The first commercial German natural gas deposits were discovered in bore holes at Neuengamme in 1910. Between 1911 and 1919, when the source failed, small quantities from these deposits were used industrially in Hamburg. Coal-derived gases would continue to dominate the German market for another 50 years.
In 1926 Vereinigte Stahlwerke A.G. and Stinnes-Zechen set up a new gas transportation company, the A.G. für Kohleverwertung, in Essen. The directors envisaged a system for selling surplus gas to customers throughout the entire country. The following year, the company signed a contract to transport gas to the city of Hannover. On May 30th, 1928 the company was renamed Ruhrgas AG.
By 1929 Ruhrgas had secured a supply contract with the city of Cologne, had built a 180-kilometer pipeline from Hamm to Hannover, and had planned a pipeline to Frankfurt. During the early 1930s gas supply contracts were concluded with Düsseldorf and with a number of industrial concerns, including the Adam Opel motorworks. By 1936 Ruhrgas was delivering two billion cubic meters of coke-derived gas along a 1,128-kilometer-long network.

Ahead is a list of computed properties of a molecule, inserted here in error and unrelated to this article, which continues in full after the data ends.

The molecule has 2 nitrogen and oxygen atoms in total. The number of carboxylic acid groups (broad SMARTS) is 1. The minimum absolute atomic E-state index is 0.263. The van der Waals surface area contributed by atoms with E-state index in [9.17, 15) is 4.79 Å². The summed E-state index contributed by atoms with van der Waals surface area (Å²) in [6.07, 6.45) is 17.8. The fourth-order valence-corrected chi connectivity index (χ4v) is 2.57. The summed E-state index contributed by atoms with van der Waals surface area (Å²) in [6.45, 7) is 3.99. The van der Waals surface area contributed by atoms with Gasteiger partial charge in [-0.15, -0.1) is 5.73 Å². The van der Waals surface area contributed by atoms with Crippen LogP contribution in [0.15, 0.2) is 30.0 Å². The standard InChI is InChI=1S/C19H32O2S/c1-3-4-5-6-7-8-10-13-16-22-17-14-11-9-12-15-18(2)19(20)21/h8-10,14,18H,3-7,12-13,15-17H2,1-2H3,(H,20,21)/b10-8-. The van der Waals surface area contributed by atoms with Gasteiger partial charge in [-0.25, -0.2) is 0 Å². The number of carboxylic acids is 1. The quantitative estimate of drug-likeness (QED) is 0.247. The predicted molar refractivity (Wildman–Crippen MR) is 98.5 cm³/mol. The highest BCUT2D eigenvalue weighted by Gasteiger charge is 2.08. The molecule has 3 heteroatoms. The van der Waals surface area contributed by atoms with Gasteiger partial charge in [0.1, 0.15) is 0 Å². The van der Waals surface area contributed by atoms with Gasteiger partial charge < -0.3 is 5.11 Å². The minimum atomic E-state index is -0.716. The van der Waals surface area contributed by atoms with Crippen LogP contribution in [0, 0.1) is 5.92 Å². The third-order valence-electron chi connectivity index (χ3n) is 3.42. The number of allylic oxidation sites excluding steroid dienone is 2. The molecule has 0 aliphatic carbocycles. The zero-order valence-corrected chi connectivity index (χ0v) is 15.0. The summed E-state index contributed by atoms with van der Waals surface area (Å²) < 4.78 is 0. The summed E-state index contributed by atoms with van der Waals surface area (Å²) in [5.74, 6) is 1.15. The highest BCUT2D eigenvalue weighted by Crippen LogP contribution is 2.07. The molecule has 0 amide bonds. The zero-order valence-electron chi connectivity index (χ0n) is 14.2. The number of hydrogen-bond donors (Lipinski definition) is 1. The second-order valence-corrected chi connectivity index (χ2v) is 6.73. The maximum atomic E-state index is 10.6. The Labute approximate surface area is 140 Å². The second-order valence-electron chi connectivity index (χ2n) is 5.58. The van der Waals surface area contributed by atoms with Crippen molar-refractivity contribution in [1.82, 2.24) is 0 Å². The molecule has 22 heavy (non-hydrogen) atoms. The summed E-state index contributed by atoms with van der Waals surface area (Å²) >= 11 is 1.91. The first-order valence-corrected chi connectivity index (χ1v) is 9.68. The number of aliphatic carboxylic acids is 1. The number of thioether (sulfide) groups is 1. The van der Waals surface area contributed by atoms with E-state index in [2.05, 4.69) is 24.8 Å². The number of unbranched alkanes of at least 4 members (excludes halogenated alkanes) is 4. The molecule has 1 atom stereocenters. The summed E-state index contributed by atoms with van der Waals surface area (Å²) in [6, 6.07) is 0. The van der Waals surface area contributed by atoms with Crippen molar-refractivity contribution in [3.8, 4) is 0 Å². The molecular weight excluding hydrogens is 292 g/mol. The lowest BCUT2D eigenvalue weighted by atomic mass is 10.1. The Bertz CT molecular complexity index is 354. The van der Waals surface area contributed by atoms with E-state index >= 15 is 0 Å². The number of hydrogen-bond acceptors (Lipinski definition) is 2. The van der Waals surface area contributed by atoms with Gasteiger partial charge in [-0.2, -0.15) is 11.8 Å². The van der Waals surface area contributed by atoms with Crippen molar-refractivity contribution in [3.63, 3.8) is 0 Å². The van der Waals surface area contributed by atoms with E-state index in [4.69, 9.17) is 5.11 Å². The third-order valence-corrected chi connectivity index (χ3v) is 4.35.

In 1938 the Deilmann company found natural gas near Bentheim in north Germany. The well was large and the flow took weeks to control, but it was another six years before a 75-kilometer pipeline was built to carry this gas to chemical works in Hüls.
In 1942 Ruhrgas was prospering, with deliveries of more than three billion cubic meters over a pipeline network of 1,644 kilometers. Although crews worked to repair frequent bomb damage, Allied bombing took a heavy toll, and gas deliveries fell drastically. At times only three out of 51 cokeries on the pipeline network were capable of supplying gas.
The Emergence of Natural Gas After World War II
After the war Ruhrgas recovered more quickly than many German concerns. By 1946, 98 percent of its pipeline network was restored but deliveries were only one billion cubic meters, one-third of the volume reached during wartime peak levels. Two years later, Ruhrgas and Thyssengas were exporting gas to The Netherlands. In 1951, with demand greater than supply, Ruhrgas was delivering gas at levels significantly higher than its 1942 record levels. The company's pipeline network had reached 2,000 kilometers and the company employed 1,043 workers.